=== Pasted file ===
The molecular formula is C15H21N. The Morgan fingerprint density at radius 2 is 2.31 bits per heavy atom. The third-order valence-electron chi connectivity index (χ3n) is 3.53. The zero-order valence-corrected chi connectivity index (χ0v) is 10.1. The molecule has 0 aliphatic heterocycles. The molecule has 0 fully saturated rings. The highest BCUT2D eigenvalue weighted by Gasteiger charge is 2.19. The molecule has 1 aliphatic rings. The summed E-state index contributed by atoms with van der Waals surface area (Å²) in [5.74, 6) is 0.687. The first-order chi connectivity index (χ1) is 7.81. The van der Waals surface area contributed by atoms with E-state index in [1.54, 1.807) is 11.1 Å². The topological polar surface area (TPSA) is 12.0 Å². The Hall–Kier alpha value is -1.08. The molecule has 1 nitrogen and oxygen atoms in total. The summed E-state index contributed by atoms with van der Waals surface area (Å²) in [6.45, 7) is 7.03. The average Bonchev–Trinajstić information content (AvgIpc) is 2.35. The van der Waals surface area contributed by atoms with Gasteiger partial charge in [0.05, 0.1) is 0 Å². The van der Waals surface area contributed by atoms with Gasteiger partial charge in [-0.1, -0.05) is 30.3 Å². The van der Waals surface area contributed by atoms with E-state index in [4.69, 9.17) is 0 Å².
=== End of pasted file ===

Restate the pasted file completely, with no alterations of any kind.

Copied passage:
The molecular formula is C15H21N. The Morgan fingerprint density at radius 2 is 2.31 bits per heavy atom. The third-order valence-electron chi connectivity index (χ3n) is 3.53. The zero-order valence-corrected chi connectivity index (χ0v) is 10.1. The molecule has 0 aliphatic heterocycles. The molecule has 0 fully saturated rings. The highest BCUT2D eigenvalue weighted by Gasteiger charge is 2.19. The molecule has 1 aliphatic rings. The summed E-state index contributed by atoms with van der Waals surface area (Å²) in [5.74, 6) is 0.687. The first-order chi connectivity index (χ1) is 7.81. The van der Waals surface area contributed by atoms with E-state index in [1.54, 1.807) is 11.1 Å². The topological polar surface area (TPSA) is 12.0 Å². The Hall–Kier alpha value is -1.08. The molecule has 1 nitrogen and oxygen atoms in total. The summed E-state index contributed by atoms with van der Waals surface area (Å²) in [6.45, 7) is 7.03. The average Bonchev–Trinajstić information content (AvgIpc) is 2.35. The van der Waals surface area contributed by atoms with Gasteiger partial charge in [0.05, 0.1) is 0 Å². The van der Waals surface area contributed by atoms with Gasteiger partial charge in [-0.1, -0.05) is 30.3 Å². The van der Waals surface area contributed by atoms with E-state index in [4.69, 9.17) is 0 Å².